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INSURANCE: Insurance Cover – Difference Between An Excess & a Franchise

 





Recent Gauteng Business News

Not a day goes by that South African consumers are not bombarded by advertisements offering the best insurance rates, coupled with all measure of gimmicks and bells and whistles to secure the sale. But the reality is that – thanks to technology - finding the lowest-priced insurance company is relatively easy, but finding one that is reputable, honours the promises it makes about its claims fulfillment and takes the time to fully divulge the implications of the fine print in your policy is an entirely different exercise.

“This is one of the key reasons why a professional broker is a good investment. Every day consumers and businesses are exposed to risk and the brokers’ role is to examine your circumstances in detail and impartially recommend covers to meet those needs,” explains Mandy Barrett of risk consultants and insurance brokerage Aon South Africa.

“Comparisons between direct insurers and brokers are odious, but the reality is that by choosing to deal with the insurer directly, a policyholder in effect assumes the role of his or her own broker - often without the necessary specialised knowledge. If you choose to take on this responsibility, you should be well acquainted with insurance terminology, cover requirements and the minefield of terms, conditions, what's not insured and so on. Most consumers are not. A good example of this is the flood of new direct insurance offerings on the market that purport to have no excess on their policy provisions. But in many instances, if they have no excess built in, they will have a franchise provision built in. But very few consumers understand the implications of what this means for them financially when it comes to claims time,” says Mandy.

What is an excess and a franchise‘

The maximum amount paid following a loss under any policy is limited by your sum insured. However, there are ways where you could be paid out less. For example, your excess is a way in which your indemnity will be limited. An excess is an amount of each and every claim which is not covered by the policy and is therefore borne by you.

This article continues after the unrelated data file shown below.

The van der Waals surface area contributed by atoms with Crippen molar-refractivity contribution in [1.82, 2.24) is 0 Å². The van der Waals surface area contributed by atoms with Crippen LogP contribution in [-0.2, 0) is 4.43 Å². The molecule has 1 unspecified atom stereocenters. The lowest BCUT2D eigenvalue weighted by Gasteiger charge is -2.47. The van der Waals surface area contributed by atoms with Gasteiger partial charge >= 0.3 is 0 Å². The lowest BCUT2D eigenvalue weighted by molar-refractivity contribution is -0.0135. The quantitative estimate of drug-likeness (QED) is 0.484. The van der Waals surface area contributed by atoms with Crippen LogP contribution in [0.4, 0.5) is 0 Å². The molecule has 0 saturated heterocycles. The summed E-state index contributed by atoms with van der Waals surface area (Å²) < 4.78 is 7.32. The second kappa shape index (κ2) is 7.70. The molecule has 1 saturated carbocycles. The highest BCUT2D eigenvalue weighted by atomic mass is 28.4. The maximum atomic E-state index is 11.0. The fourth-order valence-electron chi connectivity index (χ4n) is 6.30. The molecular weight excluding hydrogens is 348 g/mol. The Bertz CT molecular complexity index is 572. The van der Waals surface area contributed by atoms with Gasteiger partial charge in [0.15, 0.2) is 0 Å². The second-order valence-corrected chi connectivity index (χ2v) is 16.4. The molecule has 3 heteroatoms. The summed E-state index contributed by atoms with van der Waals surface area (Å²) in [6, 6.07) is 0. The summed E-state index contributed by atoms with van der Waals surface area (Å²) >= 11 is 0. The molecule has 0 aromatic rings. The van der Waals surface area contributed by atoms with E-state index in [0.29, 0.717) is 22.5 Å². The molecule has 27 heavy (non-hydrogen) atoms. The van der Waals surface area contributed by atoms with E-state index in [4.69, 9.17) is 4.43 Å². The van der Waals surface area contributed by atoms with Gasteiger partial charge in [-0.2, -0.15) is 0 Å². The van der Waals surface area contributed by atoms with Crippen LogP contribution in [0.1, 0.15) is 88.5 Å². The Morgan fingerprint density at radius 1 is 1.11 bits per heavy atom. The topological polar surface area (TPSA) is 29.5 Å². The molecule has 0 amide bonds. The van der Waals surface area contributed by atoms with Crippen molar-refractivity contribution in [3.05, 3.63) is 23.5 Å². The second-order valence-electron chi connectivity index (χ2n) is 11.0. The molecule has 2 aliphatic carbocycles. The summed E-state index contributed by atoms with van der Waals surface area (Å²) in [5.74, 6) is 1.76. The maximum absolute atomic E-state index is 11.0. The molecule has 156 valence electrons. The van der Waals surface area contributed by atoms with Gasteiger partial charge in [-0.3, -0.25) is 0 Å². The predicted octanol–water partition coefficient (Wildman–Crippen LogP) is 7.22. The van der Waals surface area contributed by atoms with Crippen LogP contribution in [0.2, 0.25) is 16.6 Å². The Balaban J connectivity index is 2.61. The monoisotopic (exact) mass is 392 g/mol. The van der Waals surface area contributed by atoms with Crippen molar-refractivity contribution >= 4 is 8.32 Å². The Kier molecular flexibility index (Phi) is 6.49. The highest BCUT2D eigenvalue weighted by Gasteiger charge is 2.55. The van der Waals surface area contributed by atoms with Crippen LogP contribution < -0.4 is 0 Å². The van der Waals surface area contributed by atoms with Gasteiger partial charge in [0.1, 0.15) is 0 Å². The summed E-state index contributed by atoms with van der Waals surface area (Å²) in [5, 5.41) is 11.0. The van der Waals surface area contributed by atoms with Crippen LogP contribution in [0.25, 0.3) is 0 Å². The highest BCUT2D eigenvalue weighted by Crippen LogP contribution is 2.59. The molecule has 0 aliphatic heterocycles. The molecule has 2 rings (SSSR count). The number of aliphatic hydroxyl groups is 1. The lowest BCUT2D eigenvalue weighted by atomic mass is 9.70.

A franchise is a level below which you agree to bear the cost of your own losses up to an agreed amount. The operation of a franchise can be distinguished from an excess in that for losses up to the amount of the franchise they operate the same as an excess and you have to pay the amount stated. If however, your claims exceed the amount of the franchise, the insurer will pay the whole of the claim without the deduction of the franchise amount.

So by definition...

A franchise is a provision in the insurance policy whereby the insurer will not pay unless damage (or loss) exceeds the franchise amount whereas, an excess (deductible) is a provision in the insurance policy whereby the insurer will pay any amounts of damage that exceed the excess (deductible) amount. The following example demonstrates:

· Franchise: Your vehicle is insured for R100 000. The insurance policy contains the franchise provision that claims must exceed 10% (R10 000) of the insured value. Say you have an accident and the total value of your loss is R8 000. Under this circumstance, you are responsible for the entire R8 000 and the insurance company will not pay you anything on this loss. However if the total value of the damage to your vehicle is R15 000, the insurance company is responsible for the full R15 000, and you will receive this amount in full.

· Excess: Following the same example as above, the difference being that your insurance policy contains the excess provision that the insurance company will not pay the first 5% (R5 000). If your damage is less than R5 000, you are responsible for the R5 000 in its entirety and the Insurance Company will not pay you anything (same as the franchise). However, in the second example (loss at R15 000), you will be responsible for the first R5 000 (your excess) and will therefore receive only R10 000 from your Insurer.

Sounds like the franchise is the better option‘ But beware the inevitable hidden costs!

The above explains the difference between an excess and a franchise type of provisions for an insurance policy and at first glance it may look like the franchise is a better option. However you should carefully consider which option really is better for you - remember that your premiums will vary in accordance with what type of provision you choose and although the franchise might seem appealing at first, it will in virtually all instances cost you more on your monthly premiums.

“Do the sums and compare the difference in premium with an excess and with a franchise – in almost all instances the difference in premiums is far more expensive than the perceived benefit of no excess!” warns Mandy.

“It’s easy to get caught up in the hype of the bells and whistles. But by consulting with a professional broker, you ensure that not only do you have the choice of comparing a number of insurers with the most competitive premiums and cover, but you also have expert knowledge on all the provisions contained in the policy fine print. And in the event of a claim, you also have a professional on your side to negotiate on your behalf with the insurer, using their business clout and expertise to arrive at the best settlement,” concludes Mandy.

 
 
 
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